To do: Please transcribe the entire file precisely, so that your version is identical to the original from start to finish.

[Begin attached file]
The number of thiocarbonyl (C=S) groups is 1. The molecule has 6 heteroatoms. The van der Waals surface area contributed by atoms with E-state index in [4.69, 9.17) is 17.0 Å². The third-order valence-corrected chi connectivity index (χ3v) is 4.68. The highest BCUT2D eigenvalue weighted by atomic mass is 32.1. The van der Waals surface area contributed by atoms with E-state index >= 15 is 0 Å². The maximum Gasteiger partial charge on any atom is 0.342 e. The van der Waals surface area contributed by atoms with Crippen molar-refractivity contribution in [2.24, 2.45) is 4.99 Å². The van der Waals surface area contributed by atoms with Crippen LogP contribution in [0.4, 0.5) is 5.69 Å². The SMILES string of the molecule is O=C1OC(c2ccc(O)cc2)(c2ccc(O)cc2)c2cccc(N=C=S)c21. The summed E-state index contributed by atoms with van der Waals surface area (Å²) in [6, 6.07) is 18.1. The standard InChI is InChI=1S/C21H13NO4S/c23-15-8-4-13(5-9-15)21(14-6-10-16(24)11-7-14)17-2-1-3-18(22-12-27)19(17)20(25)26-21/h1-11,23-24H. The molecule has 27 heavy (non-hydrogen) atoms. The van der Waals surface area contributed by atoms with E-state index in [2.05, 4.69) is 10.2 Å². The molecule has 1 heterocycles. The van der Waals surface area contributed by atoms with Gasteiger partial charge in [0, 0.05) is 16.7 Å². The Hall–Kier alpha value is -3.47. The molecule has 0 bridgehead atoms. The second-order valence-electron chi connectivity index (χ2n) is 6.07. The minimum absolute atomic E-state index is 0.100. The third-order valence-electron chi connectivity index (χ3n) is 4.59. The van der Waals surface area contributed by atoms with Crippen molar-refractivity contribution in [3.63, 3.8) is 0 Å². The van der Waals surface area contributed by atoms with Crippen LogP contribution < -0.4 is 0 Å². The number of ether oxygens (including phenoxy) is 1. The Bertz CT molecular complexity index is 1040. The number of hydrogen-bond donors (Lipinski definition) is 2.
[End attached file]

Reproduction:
The number of thiocarbonyl (C=S) groups is 1. The molecule has 6 heteroatoms. The van der Waals surface area contributed by atoms with E-state index in [4.69, 9.17) is 17.0 Å². The third-order valence-corrected chi connectivity index (χ3v) is 4.68. The highest BCUT2D eigenvalue weighted by atomic mass is 32.1. The van der Waals surface area contributed by atoms with E-state index >= 15 is 0 Å². The maximum Gasteiger partial charge on any atom is 0.342 e. The van der Waals surface area contributed by atoms with Crippen molar-refractivity contribution in [2.24, 2.45) is 4.99 Å². The van der Waals surface area contributed by atoms with Crippen LogP contribution in [0.4, 0.5) is 5.69 Å². The SMILES string of the molecule is O=C1OC(c2ccc(O)cc2)(c2ccc(O)cc2)c2cccc(N=C=S)c21. The summed E-state index contributed by atoms with van der Waals surface area (Å²) in [6, 6.07) is 18.1. The standard InChI is InChI=1S/C21H13NO4S/c23-15-8-4-13(5-9-15)21(14-6-10-16(24)11-7-14)17-2-1-3-18(22-12-27)19(17)20(25)26-21/h1-11,23-24H. The molecule has 27 heavy (non-hydrogen) atoms. The van der Waals surface area contributed by atoms with E-state index in [2.05, 4.69) is 10.2 Å². The molecule has 1 heterocycles. The van der Waals surface area contributed by atoms with Gasteiger partial charge in [0, 0.05) is 16.7 Å². The Hall–Kier alpha value is -3.47. The molecule has 0 bridgehead atoms. The second-order valence-electron chi connectivity index (χ2n) is 6.07. The minimum absolute atomic E-state index is 0.100. The third-order valence-electron chi connectivity index (χ3n) is 4.59. The van der Waals surface area contributed by atoms with Crippen molar-refractivity contribution in [3.63, 3.8) is 0 Å². The van der Waals surface area contributed by atoms with Crippen LogP contribution < -0.4 is 0 Å². The number of ether oxygens (including phenoxy) is 1. The Bertz CT molecular complexity index is 1040. The number of hydrogen-bond donors (Lipinski definition) is 2.